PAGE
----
sketchbook: Saturday 17 September 2011


I’m on the main floor on a ketchup-colored upholstered bench, a curve that arcs through 120°. The corresponding bench opposite me, which also has an upholstered back, supports an older Iranian man, wispy gray hair trailing across his scalp as he bends over a form he’s completing on the donut-shaped maple table. The table is only shin-height so he has to bend far.

Turns out he’s completing it for a friend, another bald Iranian man, who has just returned and accepted the form with a “thank you” in English, although their other quiet words have been spoken in Farsi. And now they’ve both gone, leaving that bench vacant.

Just for a moment: a woman in dark jeans and dark denim jacket has just plunked onto it heavily to sample a book from the “new arrivals” shelves that curve around us. She is maybe my age. She cocks her head far to the left to rest it on her left hand, elbow propped on the back of the bench. She is blonde, her hair is bundled into a careless ponytail and her face does not appear to be made up. She has stopped flipping languidly through the pages and reads a passage more intently.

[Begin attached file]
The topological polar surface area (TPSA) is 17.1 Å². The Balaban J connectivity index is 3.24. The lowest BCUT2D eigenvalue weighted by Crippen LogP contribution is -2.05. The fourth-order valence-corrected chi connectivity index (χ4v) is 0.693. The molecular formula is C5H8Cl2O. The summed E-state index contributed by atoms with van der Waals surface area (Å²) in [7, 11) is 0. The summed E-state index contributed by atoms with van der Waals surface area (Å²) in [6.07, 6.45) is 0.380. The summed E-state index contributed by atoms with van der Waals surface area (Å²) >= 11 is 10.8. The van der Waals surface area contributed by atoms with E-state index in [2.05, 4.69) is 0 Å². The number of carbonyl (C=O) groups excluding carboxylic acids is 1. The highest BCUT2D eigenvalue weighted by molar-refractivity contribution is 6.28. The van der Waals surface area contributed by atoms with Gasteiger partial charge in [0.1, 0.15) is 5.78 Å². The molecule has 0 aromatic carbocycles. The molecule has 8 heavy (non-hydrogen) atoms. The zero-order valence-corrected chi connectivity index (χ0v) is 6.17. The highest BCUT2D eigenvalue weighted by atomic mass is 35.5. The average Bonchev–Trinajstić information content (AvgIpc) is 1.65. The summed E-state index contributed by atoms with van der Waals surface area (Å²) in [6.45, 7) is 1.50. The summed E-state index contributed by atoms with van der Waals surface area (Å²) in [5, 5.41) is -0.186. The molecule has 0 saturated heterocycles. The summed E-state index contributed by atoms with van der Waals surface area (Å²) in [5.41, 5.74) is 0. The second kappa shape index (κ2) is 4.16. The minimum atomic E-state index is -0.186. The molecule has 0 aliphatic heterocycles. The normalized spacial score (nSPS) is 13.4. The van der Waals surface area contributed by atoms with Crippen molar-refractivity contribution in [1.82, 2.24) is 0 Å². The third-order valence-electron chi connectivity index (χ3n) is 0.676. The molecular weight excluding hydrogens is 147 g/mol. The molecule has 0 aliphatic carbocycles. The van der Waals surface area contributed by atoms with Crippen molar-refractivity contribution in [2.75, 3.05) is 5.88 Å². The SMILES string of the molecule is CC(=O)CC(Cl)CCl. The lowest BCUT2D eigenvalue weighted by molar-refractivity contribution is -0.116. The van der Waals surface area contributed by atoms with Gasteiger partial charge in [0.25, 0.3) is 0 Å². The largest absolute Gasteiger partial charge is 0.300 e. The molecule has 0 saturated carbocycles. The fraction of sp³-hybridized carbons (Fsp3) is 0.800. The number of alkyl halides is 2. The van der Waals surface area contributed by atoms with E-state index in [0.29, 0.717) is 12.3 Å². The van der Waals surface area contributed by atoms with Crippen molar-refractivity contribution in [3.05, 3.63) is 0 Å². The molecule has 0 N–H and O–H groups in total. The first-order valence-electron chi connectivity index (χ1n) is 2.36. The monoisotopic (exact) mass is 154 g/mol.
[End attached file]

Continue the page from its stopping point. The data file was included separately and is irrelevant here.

It’s still a new building. This floor is an expanse of slate tiles, interrupted by a concrete pillar and a few steel counters that support the catalogue stations. Above us is a dropped ceiling of illuminated acoustic tile; over the main concourse is another dropped ceiling of cedar laths. Exposed HVAC ducts march in straight lines along the ceiling, knowing where they’re bound.

A redhaired librarian reshelves books nearby: black sweater, blue jeans, glasses.

There is a hush: not many people. Querulous voices of little children. The plastic click-clack of DVD boxes being handled and fed into the Returns self-actuating conveyor belt. The whir of the self-opening sliding front door.

Now the book-browsing woman has returned her book to the shelf and makes her way quietly upstairs, looking around her as she goes.

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